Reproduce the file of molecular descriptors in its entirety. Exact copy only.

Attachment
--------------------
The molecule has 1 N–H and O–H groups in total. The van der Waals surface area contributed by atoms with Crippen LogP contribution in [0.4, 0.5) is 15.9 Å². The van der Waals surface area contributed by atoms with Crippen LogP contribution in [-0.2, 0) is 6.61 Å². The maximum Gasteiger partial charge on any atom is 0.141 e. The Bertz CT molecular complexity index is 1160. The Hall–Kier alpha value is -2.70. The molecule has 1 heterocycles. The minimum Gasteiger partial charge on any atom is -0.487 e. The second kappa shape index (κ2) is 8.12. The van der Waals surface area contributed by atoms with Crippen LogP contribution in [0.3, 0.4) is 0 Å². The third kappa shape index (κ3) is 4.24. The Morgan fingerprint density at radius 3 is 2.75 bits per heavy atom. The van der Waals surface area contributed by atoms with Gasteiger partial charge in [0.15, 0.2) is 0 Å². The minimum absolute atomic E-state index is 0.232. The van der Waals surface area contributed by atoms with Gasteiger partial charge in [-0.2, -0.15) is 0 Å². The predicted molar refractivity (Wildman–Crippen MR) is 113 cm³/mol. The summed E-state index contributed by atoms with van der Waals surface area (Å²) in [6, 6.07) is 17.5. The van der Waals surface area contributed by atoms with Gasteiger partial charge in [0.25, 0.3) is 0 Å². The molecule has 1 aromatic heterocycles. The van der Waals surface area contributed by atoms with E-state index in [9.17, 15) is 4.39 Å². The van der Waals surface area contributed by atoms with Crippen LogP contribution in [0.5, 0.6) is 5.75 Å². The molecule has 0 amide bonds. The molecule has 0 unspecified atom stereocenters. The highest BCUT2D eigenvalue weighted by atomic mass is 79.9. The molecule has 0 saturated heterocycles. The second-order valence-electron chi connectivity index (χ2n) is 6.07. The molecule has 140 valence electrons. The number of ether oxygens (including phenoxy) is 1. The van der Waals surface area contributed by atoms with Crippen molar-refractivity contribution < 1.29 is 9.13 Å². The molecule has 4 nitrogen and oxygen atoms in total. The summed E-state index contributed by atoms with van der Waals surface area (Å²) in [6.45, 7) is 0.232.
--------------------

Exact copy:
The molecule has 1 N–H and O–H groups in total. The van der Waals surface area contributed by atoms with Crippen LogP contribution in [0.4, 0.5) is 15.9 Å². The van der Waals surface area contributed by atoms with Crippen LogP contribution in [-0.2, 0) is 6.61 Å². The maximum Gasteiger partial charge on any atom is 0.141 e. The Bertz CT molecular complexity index is 1160. The Hall–Kier alpha value is -2.70. The molecule has 1 heterocycles. The minimum Gasteiger partial charge on any atom is -0.487 e. The second kappa shape index (κ2) is 8.12. The van der Waals surface area contributed by atoms with Crippen LogP contribution in [0.3, 0.4) is 0 Å². The third kappa shape index (κ3) is 4.24. The Morgan fingerprint density at radius 3 is 2.75 bits per heavy atom. The van der Waals surface area contributed by atoms with Gasteiger partial charge in [0.15, 0.2) is 0 Å². The minimum absolute atomic E-state index is 0.232. The van der Waals surface area contributed by atoms with Gasteiger partial charge in [-0.2, -0.15) is 0 Å². The predicted molar refractivity (Wildman–Crippen MR) is 113 cm³/mol. The summed E-state index contributed by atoms with van der Waals surface area (Å²) in [6, 6.07) is 17.5. The van der Waals surface area contributed by atoms with Gasteiger partial charge in [0.25, 0.3) is 0 Å². The molecule has 1 aromatic heterocycles. The van der Waals surface area contributed by atoms with E-state index in [9.17, 15) is 4.39 Å². The van der Waals surface area contributed by atoms with Crippen LogP contribution in [0.5, 0.6) is 5.75 Å². The molecule has 0 amide bonds. The molecule has 0 unspecified atom stereocenters. The highest BCUT2D eigenvalue weighted by atomic mass is 79.9. The molecule has 0 saturated heterocycles. The second-order valence-electron chi connectivity index (χ2n) is 6.07. The molecule has 140 valence electrons. The number of ether oxygens (including phenoxy) is 1. The van der Waals surface area contributed by atoms with Crippen molar-refractivity contribution < 1.29 is 9.13 Å². The molecule has 4 nitrogen and oxygen atoms in total. The summed E-state index contributed by atoms with van der Waals surface area (Å²) in [6.45, 7) is 0.232.